Recently, I had the pleasure of reconnecting with a friend from college whom I had not seen in over 40 years. We had drifted apart in our sophomore year, as both of us struggled with personal upheaval, family discourse and, as it was the sixties, coming to grips with an ever changing political and social landscape. And so we lost touch. Our pain did not draw us in deeper connection, rather we did what most young women did in the sixties; we isolated and withdrew.
Now, we were easy with each other from the first sighting. We are older, yes, but still had the same energy that drew us together as kids. Now after 40 + more years of living, there was no need for pretense or defense. We unfolded to each other and revealed some of our deepest hurts, fears, disappointments and joys. Of course, we reminiscenced over the boys we loved and the girls we envied. But we also rejoiced and marveled at a connection that seemed easy even with the passage of so much time. It wasn’t as if we “picked up where we left off”, rather we discovered parts of each other not previously known.
Later in the month, I facilitated a group for women through my practice. Six women came together, some for their first women’s group experience and slowly unveiled themselves for each other. It was a powerful and moving moment as each woman “confessed” how isolated she felt with her fears and doubts about not being good enough, bright enough, pretty enough, thin enough, young enough and so on. Relieved laughter overtook a stilted politeness as they rallied to defend and assure each other. They each saw themselves reflected in the faces in that room and a sense of belonging, affirmation and safety was created. It was, for me, a magic moment to bear witness to what happens when we identify deeply with each other and stop comparing.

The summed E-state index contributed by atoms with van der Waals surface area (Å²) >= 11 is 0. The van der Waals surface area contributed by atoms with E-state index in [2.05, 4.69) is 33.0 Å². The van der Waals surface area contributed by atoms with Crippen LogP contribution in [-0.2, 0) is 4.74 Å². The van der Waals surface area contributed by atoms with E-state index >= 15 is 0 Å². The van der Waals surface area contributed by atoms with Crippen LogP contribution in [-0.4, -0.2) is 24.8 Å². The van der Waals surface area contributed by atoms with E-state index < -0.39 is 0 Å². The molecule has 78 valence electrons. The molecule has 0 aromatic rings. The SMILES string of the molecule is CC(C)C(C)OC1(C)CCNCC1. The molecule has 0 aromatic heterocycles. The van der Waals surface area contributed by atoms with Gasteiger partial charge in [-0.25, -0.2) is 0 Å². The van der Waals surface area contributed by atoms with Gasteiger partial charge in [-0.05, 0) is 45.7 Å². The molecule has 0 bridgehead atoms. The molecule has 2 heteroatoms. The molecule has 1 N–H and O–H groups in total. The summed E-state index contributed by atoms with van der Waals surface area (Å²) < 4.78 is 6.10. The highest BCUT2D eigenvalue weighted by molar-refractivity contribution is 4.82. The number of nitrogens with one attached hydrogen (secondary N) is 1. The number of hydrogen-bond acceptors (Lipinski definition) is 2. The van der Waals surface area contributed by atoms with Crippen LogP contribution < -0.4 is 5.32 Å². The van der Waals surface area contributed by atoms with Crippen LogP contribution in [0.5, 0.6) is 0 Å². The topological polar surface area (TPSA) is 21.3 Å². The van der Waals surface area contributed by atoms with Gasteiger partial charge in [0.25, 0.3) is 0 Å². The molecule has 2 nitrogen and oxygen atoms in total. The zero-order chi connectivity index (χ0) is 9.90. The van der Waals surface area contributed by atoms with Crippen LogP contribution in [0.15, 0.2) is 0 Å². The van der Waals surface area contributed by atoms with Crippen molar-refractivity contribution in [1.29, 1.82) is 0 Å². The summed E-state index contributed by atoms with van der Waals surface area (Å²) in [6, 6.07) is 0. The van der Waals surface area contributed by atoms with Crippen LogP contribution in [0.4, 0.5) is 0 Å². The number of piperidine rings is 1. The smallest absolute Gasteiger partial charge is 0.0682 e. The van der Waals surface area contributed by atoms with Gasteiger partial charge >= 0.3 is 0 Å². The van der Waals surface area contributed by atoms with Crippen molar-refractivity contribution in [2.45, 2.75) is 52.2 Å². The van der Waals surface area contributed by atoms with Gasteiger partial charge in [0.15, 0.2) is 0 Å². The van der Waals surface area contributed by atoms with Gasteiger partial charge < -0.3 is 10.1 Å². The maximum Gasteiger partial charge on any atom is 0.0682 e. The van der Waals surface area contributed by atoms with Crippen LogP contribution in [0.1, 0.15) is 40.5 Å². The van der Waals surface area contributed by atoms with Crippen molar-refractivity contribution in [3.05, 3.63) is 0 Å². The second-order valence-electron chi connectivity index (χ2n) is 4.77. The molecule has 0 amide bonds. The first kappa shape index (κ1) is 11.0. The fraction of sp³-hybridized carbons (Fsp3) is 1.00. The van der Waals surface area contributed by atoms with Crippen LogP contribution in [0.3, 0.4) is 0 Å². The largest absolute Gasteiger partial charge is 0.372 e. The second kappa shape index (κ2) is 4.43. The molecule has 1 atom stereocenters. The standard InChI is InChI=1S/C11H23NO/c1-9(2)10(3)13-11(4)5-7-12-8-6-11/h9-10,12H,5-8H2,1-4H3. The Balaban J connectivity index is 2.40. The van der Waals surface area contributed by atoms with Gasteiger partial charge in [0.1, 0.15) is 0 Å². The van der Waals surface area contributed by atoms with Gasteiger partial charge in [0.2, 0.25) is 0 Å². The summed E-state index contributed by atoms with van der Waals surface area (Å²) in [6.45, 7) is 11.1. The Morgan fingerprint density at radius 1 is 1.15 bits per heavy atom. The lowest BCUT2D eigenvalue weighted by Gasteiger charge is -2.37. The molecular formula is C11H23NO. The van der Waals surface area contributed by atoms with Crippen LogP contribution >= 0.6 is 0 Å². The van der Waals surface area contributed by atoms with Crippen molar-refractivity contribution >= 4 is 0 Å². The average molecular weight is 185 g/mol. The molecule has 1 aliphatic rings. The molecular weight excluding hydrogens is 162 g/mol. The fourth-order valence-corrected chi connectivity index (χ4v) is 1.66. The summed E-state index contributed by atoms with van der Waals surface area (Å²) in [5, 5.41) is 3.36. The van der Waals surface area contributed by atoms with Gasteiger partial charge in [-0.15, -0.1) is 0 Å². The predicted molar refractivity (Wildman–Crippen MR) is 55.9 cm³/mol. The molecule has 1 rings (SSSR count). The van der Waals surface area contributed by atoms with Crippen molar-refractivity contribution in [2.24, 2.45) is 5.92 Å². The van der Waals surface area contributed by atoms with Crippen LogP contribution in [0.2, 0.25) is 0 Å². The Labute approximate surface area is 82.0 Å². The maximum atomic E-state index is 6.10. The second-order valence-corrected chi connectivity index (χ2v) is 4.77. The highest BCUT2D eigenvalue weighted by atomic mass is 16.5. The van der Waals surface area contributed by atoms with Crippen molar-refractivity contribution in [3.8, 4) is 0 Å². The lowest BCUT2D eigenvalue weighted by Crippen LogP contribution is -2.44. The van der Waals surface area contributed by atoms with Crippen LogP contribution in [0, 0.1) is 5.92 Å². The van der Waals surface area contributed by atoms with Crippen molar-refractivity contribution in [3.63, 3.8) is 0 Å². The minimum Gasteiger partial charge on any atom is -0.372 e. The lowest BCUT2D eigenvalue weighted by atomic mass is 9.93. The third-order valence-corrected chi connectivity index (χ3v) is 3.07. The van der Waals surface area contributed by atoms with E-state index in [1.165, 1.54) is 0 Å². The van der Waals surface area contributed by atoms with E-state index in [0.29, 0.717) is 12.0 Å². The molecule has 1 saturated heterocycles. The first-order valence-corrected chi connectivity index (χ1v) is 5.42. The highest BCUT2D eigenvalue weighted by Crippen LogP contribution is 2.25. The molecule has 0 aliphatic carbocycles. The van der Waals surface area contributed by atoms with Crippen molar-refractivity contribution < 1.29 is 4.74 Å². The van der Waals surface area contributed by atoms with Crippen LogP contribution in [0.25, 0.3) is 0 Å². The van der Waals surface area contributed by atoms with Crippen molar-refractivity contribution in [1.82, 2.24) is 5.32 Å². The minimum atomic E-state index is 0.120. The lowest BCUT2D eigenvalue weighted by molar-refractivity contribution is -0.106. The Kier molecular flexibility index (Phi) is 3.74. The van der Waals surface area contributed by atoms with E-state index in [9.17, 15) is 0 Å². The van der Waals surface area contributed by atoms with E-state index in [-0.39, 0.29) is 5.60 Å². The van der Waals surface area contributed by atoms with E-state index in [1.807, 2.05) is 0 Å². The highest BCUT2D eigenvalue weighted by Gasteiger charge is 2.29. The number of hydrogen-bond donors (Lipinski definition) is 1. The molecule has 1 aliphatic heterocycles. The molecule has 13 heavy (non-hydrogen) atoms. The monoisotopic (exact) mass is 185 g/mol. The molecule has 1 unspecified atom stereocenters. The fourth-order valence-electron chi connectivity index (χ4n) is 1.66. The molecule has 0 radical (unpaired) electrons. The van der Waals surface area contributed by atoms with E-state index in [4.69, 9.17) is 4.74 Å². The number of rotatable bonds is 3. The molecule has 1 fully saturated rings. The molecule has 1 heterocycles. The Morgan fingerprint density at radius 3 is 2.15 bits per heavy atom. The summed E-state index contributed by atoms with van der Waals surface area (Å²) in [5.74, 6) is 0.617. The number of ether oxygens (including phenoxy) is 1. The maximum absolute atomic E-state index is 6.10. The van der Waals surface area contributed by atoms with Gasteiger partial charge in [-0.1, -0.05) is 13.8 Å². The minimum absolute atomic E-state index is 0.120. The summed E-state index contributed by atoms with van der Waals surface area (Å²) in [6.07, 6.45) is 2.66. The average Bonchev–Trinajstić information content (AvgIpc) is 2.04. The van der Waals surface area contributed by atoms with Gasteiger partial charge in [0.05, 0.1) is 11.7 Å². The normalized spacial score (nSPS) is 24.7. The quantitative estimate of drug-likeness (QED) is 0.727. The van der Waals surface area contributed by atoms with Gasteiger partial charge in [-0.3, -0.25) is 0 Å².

Whether in my personal or professional life, it is heart affirming to experience these moments of deep connection as we drop all pretense and speak our truth, but it is not enough. We need to remember that what affects one woman, affects us all.
So, when one of us is judged and called hateful and hurtful names (in this case by Rush Limbaugh) for simply voicing an opinion, it catapults us back to a time when women isolated, felt shameful and stayed silent. Our courageous acts of sharing our challenges and concerns need to extend beyond our lunches and women’s groups. It doesn’t matter how you feel about contraception, premarital sex, abortion, or even what your opinion is on how we should fund health care. What matters is this–the verbal attack on one woman (Sandra Fluke) who merely spoke her mind, is a wake-up call for all of us.
Certainly this is a political issue, a health care issue and a media issue, but it is also a women’s issue. Do we really want to return to those shame filled days of judgment when we felt “not good enough” and were filled with guilt and self -loathing about our bodies and our choices? Through dialogue, petitions and intention, we can express our opinions with cordial discourse. But we won’t be silent again. Whether in our homes, our workplace or in the media, we must work toward a zero tolerance policy for any kind of abuse. We need to be outraged at the denigration of any woman or girl–publicly or privately.
We may have come a long way, but don’t call us “baby” or “slut” or “prostitute” anymore. We won’t be demeaned, infantilized and make to suffer the indecencies of the women who came before us and fought so hard for the right to speak up and be treated with respect. We have found each other and we will stand by each other.
To view the Rush Limbaugh’s comments about law student Sandra Fluke, click here.
To voice your opinion about Rush Limbaugh’s verbal assault on Ms. Fluke, send an e-mail to firstname.lastname@example.org
Donna F. Ferber, LPC, LADC is a psychotherapist in private practice and is the author of the award winning From Ex-Wife to Exceptional Life: A Woman’s Journey through Divorce now available in Kindle format for $9.99 as well as in paperback. Click here to purchase.